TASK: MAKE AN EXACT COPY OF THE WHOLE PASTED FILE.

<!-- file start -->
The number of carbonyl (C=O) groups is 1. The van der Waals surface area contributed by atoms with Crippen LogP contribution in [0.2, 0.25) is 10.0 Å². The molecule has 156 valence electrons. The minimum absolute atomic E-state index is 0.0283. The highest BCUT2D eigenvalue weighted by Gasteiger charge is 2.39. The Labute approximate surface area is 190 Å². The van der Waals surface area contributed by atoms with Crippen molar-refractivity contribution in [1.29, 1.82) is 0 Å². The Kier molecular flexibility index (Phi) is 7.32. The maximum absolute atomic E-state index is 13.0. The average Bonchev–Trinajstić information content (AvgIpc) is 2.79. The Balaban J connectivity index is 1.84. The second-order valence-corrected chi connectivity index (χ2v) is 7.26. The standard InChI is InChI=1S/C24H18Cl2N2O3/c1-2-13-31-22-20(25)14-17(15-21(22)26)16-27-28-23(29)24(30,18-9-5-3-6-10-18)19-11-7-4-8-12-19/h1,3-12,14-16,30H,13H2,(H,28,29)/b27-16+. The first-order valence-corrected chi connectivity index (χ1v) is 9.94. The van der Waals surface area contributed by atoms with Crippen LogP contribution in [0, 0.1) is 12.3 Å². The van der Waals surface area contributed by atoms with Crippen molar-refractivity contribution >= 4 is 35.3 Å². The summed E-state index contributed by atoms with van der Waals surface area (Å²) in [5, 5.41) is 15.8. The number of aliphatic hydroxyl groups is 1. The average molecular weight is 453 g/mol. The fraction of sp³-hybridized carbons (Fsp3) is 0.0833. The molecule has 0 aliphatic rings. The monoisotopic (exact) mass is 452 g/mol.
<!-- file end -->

The number of carbonyl (C=O) groups is 1. The van der Waals surface area contributed by atoms with Crippen LogP contribution in [0.2, 0.25) is 10.0 Å². The molecule has 156 valence electrons. The minimum absolute atomic E-state index is 0.0283. The highest BCUT2D eigenvalue weighted by Gasteiger charge is 2.39. The Labute approximate surface area is 190 Å². The van der Waals surface area contributed by atoms with Crippen molar-refractivity contribution in [1.29, 1.82) is 0 Å². The Kier molecular flexibility index (Phi) is 7.32. The maximum absolute atomic E-state index is 13.0. The average Bonchev–Trinajstić information content (AvgIpc) is 2.79. The Balaban J connectivity index is 1.84. The second-order valence-corrected chi connectivity index (χ2v) is 7.26. The standard InChI is InChI=1S/C24H18Cl2N2O3/c1-2-13-31-22-20(25)14-17(15-21(22)26)16-27-28-23(29)24(30,18-9-5-3-6-10-18)19-11-7-4-8-12-19/h1,3-12,14-16,30H,13H2,(H,28,29)/b27-16+. The first-order valence-corrected chi connectivity index (χ1v) is 9.94. The van der Waals surface area contributed by atoms with Crippen LogP contribution in [0, 0.1) is 12.3 Å². The van der Waals surface area contributed by atoms with Crippen molar-refractivity contribution >= 4 is 35.3 Å². The summed E-state index contributed by atoms with van der Waals surface area (Å²) in [5, 5.41) is 15.8. The number of aliphatic hydroxyl groups is 1. The average molecular weight is 453 g/mol. The fraction of sp³-hybridized carbons (Fsp3) is 0.0833. The molecule has 0 aliphatic rings. The monoisotopic (exact) mass is 452 g/mol.